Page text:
There are up to 29,000 people aged under 65 living with dementia in Australia. Our new research shows people with young onset dementia experience delays to diagnosis and a faster decline in their cognitive abilities than older people with the condition.
They must also tackle a challenging maze of accessing support services across both a disability system inexperienced with their care and an aged care system not suited to meet their needs.
Using the strengths of both sectors could prevent people with young onset dementia from falling through the cracks.
People with young onset dementia (defined as any form of dementia that begins before age 65) are usually in their 50s and early 60s. They experience progressive memory loss, difficulty with planning and decision-making, personality changes, and/or language difficulties.
Many people with young onset dementia (also referred to as younger onset or early onset dementia) have dependent children, ageing parents, high-pressure jobs and significant financial responsibilities.
Dementia in younger people is also often misdiagnosed (most commonly as a psychiatric illness like depression), with a four-year average wait for an accurate diagnosis.
All this leads to much higher rates of psychological distress and poorer well-being among young people with dementia and their family members than their older counterparts.
We systematically reviewed 30 studies on Alzheimer’s disease, vascular dementia and frontotemporal dementia. Our analysis demonstrated younger people with dementia experience a faster progression of their symptoms than older people with dementia.
Studies that tracked symptoms over time showed that, while younger people generally maintained better physical health than older people while living with dementia, their thinking and language difficulties can worsen quickly.
This has an important impact on their care and support needs – and how often these needs are assessed.
Because the likelihood of developing dementia rises sharply with age, most people with dementia are older than 65.
The unique needs of younger people with dementia prompted the federal government to move funding for their care and support services to the National Disability Insurance Scheme (NDIS) in 2016. Older people with dementia continue to be supported by the aged care system.
This division means people with young onset dementia sit at the intersection of two complex service systems. They can access services to support their independence and community participation via the NDIS, but dementia-specific services and housing are still largely delivered by the aged care sector.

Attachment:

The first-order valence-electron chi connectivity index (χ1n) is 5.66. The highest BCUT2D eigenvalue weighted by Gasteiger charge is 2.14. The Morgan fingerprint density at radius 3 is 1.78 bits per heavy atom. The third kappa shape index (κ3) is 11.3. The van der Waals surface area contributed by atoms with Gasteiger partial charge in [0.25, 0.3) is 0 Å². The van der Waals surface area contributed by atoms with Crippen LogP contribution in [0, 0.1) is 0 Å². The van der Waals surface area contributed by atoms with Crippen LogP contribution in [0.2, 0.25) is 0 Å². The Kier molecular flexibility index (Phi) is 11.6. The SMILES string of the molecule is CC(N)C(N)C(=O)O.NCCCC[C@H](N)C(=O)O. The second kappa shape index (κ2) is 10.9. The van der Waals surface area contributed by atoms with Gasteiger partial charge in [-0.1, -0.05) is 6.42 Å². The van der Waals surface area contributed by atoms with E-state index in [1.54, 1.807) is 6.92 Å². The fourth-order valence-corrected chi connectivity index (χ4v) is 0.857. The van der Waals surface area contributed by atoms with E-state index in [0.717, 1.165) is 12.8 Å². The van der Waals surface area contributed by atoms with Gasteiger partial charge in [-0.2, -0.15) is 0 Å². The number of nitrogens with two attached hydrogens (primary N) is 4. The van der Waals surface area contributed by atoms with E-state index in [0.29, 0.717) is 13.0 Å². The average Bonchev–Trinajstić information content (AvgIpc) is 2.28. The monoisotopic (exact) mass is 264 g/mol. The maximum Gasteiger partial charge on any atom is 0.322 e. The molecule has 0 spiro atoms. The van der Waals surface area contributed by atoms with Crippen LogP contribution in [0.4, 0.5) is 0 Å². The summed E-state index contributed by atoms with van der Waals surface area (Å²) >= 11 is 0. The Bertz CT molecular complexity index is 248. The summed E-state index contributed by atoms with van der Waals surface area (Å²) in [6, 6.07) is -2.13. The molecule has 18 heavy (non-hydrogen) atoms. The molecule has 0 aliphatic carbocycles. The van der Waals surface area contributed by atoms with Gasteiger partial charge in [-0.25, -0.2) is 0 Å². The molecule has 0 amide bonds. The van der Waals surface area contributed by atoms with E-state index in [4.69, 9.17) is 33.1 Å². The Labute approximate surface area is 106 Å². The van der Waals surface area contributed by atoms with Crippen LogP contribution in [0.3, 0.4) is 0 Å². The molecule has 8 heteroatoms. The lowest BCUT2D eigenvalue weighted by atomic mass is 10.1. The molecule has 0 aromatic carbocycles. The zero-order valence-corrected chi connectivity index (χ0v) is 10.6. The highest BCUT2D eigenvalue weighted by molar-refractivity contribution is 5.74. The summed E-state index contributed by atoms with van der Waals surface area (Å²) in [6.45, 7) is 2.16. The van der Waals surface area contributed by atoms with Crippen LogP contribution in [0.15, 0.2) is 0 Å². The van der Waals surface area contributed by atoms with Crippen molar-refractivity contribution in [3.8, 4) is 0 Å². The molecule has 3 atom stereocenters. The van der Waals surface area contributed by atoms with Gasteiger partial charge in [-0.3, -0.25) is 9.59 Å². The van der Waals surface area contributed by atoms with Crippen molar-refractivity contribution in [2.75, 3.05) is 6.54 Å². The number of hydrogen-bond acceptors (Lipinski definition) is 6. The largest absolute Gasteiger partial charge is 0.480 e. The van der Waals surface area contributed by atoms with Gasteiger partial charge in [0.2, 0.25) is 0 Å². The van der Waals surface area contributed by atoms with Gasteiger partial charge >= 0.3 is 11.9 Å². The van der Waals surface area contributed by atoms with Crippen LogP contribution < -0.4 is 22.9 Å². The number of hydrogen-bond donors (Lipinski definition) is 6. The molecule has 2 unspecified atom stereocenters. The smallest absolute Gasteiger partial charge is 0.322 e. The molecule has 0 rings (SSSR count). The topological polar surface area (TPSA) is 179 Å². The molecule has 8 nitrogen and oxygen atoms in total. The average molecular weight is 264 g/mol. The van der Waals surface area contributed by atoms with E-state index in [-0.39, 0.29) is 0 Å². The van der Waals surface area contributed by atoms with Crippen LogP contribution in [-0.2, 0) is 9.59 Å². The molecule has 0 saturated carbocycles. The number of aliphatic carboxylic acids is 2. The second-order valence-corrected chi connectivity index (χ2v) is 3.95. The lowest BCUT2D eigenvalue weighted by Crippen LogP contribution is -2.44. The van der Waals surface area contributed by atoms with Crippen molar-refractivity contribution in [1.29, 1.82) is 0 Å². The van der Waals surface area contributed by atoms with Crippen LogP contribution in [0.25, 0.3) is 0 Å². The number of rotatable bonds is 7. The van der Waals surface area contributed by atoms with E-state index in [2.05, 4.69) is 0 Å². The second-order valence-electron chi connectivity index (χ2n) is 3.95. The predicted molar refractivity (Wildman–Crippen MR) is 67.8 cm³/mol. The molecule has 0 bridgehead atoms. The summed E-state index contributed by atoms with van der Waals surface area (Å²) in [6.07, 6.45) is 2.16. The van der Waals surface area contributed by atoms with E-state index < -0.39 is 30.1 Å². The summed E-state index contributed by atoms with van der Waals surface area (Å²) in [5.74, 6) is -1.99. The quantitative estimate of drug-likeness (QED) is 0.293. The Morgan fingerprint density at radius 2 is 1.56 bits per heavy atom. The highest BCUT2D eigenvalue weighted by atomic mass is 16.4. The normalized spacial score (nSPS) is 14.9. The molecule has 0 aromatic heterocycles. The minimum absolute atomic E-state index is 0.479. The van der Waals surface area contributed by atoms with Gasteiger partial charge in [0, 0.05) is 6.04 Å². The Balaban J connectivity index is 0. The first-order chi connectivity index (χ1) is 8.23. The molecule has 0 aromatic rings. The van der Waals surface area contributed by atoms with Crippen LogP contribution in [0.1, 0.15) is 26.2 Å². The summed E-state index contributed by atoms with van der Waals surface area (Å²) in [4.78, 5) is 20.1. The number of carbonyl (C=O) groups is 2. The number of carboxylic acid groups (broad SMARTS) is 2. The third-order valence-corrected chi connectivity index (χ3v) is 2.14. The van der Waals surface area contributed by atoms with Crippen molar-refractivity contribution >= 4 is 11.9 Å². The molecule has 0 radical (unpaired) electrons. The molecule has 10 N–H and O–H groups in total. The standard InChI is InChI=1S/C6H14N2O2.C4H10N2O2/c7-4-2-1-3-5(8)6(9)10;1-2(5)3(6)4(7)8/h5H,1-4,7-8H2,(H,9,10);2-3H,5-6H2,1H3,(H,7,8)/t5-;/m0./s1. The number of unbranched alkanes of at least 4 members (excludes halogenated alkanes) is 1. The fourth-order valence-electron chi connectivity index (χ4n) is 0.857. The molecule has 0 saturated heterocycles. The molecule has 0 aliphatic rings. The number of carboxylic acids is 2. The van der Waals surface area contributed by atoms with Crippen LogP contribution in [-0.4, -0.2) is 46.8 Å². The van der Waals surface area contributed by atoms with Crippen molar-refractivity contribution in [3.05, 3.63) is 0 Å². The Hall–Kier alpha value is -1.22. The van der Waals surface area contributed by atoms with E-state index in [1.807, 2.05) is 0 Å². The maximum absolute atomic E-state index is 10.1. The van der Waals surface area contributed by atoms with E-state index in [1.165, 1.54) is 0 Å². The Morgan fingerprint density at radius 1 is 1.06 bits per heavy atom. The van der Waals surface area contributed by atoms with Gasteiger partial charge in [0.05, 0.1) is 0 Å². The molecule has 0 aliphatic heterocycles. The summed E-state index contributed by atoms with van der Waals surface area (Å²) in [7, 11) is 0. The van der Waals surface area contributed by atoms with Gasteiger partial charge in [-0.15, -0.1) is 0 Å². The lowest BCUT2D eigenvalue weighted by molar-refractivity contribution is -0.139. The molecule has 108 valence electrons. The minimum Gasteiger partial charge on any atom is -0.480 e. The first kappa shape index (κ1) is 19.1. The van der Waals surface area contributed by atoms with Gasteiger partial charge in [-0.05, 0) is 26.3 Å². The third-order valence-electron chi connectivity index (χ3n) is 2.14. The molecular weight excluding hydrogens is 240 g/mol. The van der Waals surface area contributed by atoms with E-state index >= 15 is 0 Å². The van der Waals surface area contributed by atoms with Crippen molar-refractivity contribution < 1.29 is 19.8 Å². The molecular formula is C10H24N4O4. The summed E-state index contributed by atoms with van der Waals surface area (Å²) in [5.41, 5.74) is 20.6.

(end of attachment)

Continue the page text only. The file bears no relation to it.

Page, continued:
Aged care providers face difficulty providing tailored support services due to complex eligibility rules, and many have withdrawn their specific programs for young onset dementia.
The disability sector has little experience with delivering dementia care. Most NDIS participants are aged under 35 years and live with disabilities such as autism, intellectual disabilities and hearing impairments that remain relatively stable over their lifetime.
The sometimes rapidly progressive nature of young onset dementia means care needs can change more quickly than the standard yearly reviews offered by the NDIS. So even when people with young onset dementia receive adequate funding to suit their needs, these needs may change quickly. And there is a major shortage of disability service providers with dementia expertise with whom they can spend their funding.
This is especially true in rural and remote areas, where there may only be one or two people with young onset dementia across a large geographical area.
Strict eligibility rules about the “significance” of disability can also delay NDIS access. People newly diagnosed with young onset dementia may have mild impairments – but there are major benefits to early intervention.
Young people with dementia and their families frequently have to navigate their own care needs and educate the providers they encounter along the way. This can increase their stress.
Despite the difficulties people with young onset dementia and their families experience, our research tells us they want their care to remain in the disability system rather than revert back to the aged care system. The NDIS philosophy of a strengths-based approach to maximise independence is valued.
The disability sector needs to be better equipped to support people with young onset dementia and others who have progressive impairments.
Training for the disability workforce about progressive neurological conditions including dementia would be a good first step.
Beyond training, better integration of the aged and disability sectors could have mutual benefits.
The disability sector can learn and grow from the rich dementia expertise of the aged care workforce. And the aged care sector can benefit from the disability sector’s experience with delivering strengths-based and goal-directed care. Hours of testimony from the Royal Commission into Aged Care Quality and Safety highlight how desperately this is needed.
Flexibility in funding rules around the 65-year-old NDIS cutoff point could see co-delivered services capitalise on these respective strengths.
Flexibility could also ensure people aged close to 65 years at the time of their dementia diagnosis can make informed choices about the sector from which they will seek support. Then suitable care that can adjust to their changing needs will stop them falling through the cracks.